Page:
Most people don’t want to think about death or what happens after they’re gone. The topic can often be very emotional, especially if you have experienced a recent loss. However, for those who would like to be cremated, a little preplanning will help you make vital arrangements well in advance. Most importantly, though, it prevents your loved ones from having to make the decisions or deal with the financial consequences associated with unplanned funeral arrangements.
Unfortunately, many myths surround cremation preplanning, from superstitions to misconceptions about the process. Here are several common statements you may encounter when researching cremation.
Talking About Death Is Bad Luck
Many cultures view death as a taboo or unpleasant subject. You simply aren’t supposed to talk about the end of life which makes starting the conversation difficult. For example, in Japanese culture, the number four is considered unlucky because it sounds like their word for death. They look at it in the same way the western world views the number 13 — with fear, anxiety, and suspicion. Ingrained cultural beliefs that paint any mention of death in a fearful light can make it difficult to confront the subject head-on. In fact, the Conversation Project found that 56 percent of people fail to discuss what they want when they die. They may be avoiding the issue due to an assumption that making prior arrangements means they have given up hope on someone recovering from an illness or disease. When this happens, families are often left doing the best they can to figure out the deceased’s wishes while handling their own grief.
Preplanning Funerals Cause You to Die Sooner
The Law of Attraction revolves around the philosophy that “like attracts like,” and can apply to everything from finances to love. However, this train of thought and others like may lead to the myth that preplanning your funeral or cremation arrangements will cause you to die sooner since you’re attracting death with your thoughts. Traditional Chinese culture avoids discussing the topic due to a similar line of reasoning, as they believe discussing death creates a self-fulfilling philosophy. Cremation preplanning helps alleviate stress on yourself and your loved ones. When you proactively address your final wishes, you give your future self more time to spend with loved ones rather than rushing around trying to make arrangements. Organizations such as the Neptune Society can provide help with figuring out how cremation fits into your preferred end-of-life plan.
Bodies Turn Into Ashes in the Cremation Chamber
Many people know about the embalming process associated with a burial, but they don’t know much about what happens with cremation. Cremation is a multi-part process that starts by preparing the body for the cremation chamber. Medical devices, such as pacemakers, get removed from the body. The remains go in a wood casket and enter the chamber, which may reach 2,000 degrees Fahrenheit. The body burns for several hours until it’s reduced to bone fragments. These bone fragments aren’t quite ashes yet, so they get moved into a cremulator to grind down completely. The ashes go into the urn or container picked out during the cremation preplanning arrangements, and then go to your loved ones.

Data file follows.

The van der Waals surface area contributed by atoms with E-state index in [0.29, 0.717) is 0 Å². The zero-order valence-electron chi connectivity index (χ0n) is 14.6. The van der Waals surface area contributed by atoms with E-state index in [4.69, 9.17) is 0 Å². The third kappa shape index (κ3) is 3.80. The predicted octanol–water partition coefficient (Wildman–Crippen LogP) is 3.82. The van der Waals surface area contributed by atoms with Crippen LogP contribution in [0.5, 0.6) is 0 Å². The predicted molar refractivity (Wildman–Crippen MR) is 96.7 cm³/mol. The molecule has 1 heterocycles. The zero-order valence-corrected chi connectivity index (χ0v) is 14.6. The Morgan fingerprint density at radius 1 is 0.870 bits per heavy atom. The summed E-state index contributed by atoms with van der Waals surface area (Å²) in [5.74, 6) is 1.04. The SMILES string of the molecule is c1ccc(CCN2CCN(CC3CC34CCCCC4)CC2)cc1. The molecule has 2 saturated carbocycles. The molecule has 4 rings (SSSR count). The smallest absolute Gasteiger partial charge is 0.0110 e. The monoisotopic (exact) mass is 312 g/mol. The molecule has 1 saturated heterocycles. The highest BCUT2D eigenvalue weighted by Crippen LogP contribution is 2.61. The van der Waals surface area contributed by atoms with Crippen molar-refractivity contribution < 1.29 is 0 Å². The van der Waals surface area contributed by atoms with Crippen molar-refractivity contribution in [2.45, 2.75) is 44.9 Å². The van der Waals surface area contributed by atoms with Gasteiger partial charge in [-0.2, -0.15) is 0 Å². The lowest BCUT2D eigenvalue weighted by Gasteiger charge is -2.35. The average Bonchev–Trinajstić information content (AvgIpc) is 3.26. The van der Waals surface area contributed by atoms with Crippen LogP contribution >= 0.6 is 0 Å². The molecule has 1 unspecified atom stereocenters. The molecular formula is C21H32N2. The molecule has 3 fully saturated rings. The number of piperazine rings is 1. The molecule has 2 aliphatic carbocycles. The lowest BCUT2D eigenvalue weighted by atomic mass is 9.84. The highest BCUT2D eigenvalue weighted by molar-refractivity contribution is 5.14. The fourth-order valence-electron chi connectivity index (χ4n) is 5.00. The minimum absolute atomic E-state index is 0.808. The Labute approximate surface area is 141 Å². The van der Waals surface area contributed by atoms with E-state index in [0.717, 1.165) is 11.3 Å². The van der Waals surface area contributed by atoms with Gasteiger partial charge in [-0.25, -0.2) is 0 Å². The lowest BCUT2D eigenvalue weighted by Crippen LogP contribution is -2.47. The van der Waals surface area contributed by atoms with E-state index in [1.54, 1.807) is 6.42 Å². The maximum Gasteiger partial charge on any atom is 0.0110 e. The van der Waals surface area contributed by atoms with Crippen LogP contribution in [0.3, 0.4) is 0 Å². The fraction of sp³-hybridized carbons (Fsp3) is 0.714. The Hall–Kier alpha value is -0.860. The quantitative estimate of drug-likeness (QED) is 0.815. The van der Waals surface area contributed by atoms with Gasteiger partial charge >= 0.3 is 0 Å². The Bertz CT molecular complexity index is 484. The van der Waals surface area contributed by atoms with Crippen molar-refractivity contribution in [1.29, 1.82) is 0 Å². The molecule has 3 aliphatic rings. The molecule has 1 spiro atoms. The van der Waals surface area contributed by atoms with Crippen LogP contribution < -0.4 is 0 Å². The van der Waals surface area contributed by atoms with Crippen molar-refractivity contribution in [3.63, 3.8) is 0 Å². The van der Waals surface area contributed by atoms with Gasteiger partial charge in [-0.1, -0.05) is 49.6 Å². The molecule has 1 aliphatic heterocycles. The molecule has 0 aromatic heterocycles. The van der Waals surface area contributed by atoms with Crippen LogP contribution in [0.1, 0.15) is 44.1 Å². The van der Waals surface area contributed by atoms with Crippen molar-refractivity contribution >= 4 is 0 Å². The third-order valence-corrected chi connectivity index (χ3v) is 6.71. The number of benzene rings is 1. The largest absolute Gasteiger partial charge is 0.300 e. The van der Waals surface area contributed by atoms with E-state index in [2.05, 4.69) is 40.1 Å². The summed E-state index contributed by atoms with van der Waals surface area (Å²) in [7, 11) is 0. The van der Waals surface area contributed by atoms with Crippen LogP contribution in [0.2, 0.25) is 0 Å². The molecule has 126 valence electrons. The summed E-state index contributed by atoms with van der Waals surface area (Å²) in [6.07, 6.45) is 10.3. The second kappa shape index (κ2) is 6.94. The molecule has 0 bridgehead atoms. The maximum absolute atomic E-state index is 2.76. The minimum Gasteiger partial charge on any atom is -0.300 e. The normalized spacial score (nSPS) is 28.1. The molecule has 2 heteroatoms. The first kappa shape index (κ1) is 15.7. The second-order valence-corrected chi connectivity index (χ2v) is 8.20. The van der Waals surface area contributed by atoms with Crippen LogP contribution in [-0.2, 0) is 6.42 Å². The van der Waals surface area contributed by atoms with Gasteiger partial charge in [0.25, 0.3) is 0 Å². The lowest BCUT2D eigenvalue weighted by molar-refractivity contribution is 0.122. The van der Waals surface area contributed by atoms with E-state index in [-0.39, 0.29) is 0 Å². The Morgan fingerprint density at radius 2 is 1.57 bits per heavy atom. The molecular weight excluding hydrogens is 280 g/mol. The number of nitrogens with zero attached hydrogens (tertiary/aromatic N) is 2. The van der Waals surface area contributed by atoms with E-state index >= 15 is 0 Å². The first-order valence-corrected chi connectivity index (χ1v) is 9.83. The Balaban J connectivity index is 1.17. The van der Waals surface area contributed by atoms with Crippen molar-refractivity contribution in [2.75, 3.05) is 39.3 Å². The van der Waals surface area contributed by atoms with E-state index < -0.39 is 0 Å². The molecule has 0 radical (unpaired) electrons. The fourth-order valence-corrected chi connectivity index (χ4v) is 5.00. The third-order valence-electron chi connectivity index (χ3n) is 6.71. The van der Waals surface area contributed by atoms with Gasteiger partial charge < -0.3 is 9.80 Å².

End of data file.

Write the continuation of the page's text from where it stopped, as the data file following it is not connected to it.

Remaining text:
Your Ashes Mix With Other Remains
Don’t be concerned about your ashes getting mixed in with other people. The cremation chamber isn’t big enough to burn multiple bodies at the same time, so you face zero risk of your family getting remains from various people. Your remains will be safe with your family and friends or taken to a ground burial site.
The Cremation Process Replaces a Traditional Funeral
You may encounter a common misconception that you can’t have a traditional funeral if you’re cremated. Although some logistical details do change slightly, the overall arrangements remain the same. For instance, you use a cremation casket for the viewing if you arrange the service before your cremation. While some families prefer to keep the ashes at home or scatter them in important locations, you also have the option of making a cemetery your final resting place. Think of cremation as a single aspect of your end-of-life arrangements rather than viewing it as the entirety of the service.
All Religions Are Against Cremation
Religious beliefs vary across the world. Some embrace cremation, others adopted it later in their history and a few banned it altogether. Buddhism, Asatru, and Unitarian Universalism promote cremation as a welcome way of handling your remains. Orthodox Jews and Islam have strong negative views about the practice. Some religions, such as Catholicism, initially banned cremation. However, their points of view changed over time as cemeteries filled up and additional space was limited. The Catholic Church lifted the cremation ban in 1963 to adapt to modern times with enthusiastic adoption by church members.
The question of what happens after you die is a difficult topic to tackle. Cultural and religious influences further complicate the discussions about death, but cremation preplanning brings you many benefits. Now that you know the truth behind these myths and misconceptions, you can make the end-of-life decision that accords most with your wishes.
Published | Category: Baby Boomers and Cremation.